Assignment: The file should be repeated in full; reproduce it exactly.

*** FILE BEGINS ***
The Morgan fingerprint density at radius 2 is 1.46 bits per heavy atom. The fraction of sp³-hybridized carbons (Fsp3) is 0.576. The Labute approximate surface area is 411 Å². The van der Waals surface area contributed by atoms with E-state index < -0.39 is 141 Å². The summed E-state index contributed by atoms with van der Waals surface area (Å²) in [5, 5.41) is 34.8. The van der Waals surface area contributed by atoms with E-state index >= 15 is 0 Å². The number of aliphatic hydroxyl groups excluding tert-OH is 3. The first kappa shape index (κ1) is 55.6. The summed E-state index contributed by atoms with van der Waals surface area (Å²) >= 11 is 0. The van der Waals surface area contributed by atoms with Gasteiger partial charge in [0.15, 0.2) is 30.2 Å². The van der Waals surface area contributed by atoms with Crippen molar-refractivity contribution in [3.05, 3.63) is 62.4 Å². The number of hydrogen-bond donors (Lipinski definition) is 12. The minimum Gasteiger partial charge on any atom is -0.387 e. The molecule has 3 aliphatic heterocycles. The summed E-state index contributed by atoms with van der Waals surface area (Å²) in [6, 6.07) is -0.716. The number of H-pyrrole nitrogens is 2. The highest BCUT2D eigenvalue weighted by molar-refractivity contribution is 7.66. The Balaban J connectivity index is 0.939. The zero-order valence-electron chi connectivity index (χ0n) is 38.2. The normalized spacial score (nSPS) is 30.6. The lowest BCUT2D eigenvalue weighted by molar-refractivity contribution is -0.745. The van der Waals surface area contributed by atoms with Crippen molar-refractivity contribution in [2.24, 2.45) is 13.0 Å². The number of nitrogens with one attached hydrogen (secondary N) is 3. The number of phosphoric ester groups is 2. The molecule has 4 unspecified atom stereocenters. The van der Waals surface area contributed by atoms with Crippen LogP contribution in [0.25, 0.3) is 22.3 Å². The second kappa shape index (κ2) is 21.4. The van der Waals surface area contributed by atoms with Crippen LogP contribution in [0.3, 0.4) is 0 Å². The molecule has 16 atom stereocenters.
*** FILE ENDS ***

The Morgan fingerprint density at radius 2 is 1.46 bits per heavy atom. The fraction of sp³-hybridized carbons (Fsp3) is 0.576. The Labute approximate surface area is 411 Å². The van der Waals surface area contributed by atoms with E-state index < -0.39 is 141 Å². The summed E-state index contributed by atoms with van der Waals surface area (Å²) in [5, 5.41) is 34.8. The van der Waals surface area contributed by atoms with E-state index >= 15 is 0 Å². The number of aliphatic hydroxyl groups excluding tert-OH is 3. The first kappa shape index (κ1) is 55.6. The summed E-state index contributed by atoms with van der Waals surface area (Å²) >= 11 is 0. The van der Waals surface area contributed by atoms with Gasteiger partial charge in [0.15, 0.2) is 30.2 Å². The van der Waals surface area contributed by atoms with Crippen molar-refractivity contribution in [3.05, 3.63) is 62.4 Å². The number of hydrogen-bond donors (Lipinski definition) is 12. The minimum Gasteiger partial charge on any atom is -0.387 e. The molecule has 3 aliphatic heterocycles. The summed E-state index contributed by atoms with van der Waals surface area (Å²) in [6, 6.07) is -0.716. The number of H-pyrrole nitrogens is 2. The highest BCUT2D eigenvalue weighted by molar-refractivity contribution is 7.66. The Balaban J connectivity index is 0.939. The zero-order valence-electron chi connectivity index (χ0n) is 38.2. The normalized spacial score (nSPS) is 30.6. The lowest BCUT2D eigenvalue weighted by molar-refractivity contribution is -0.745. The van der Waals surface area contributed by atoms with Crippen molar-refractivity contribution in [2.24, 2.45) is 13.0 Å². The number of nitrogens with one attached hydrogen (secondary N) is 3. The number of phosphoric ester groups is 2. The molecule has 4 unspecified atom stereocenters. The van der Waals surface area contributed by atoms with Crippen LogP contribution in [0.25, 0.3) is 22.3 Å². The second kappa shape index (κ2) is 21.4. The van der Waals surface area contributed by atoms with Crippen LogP contribution in [0.3, 0.4) is 0 Å². The molecule has 16 atom stereocenters.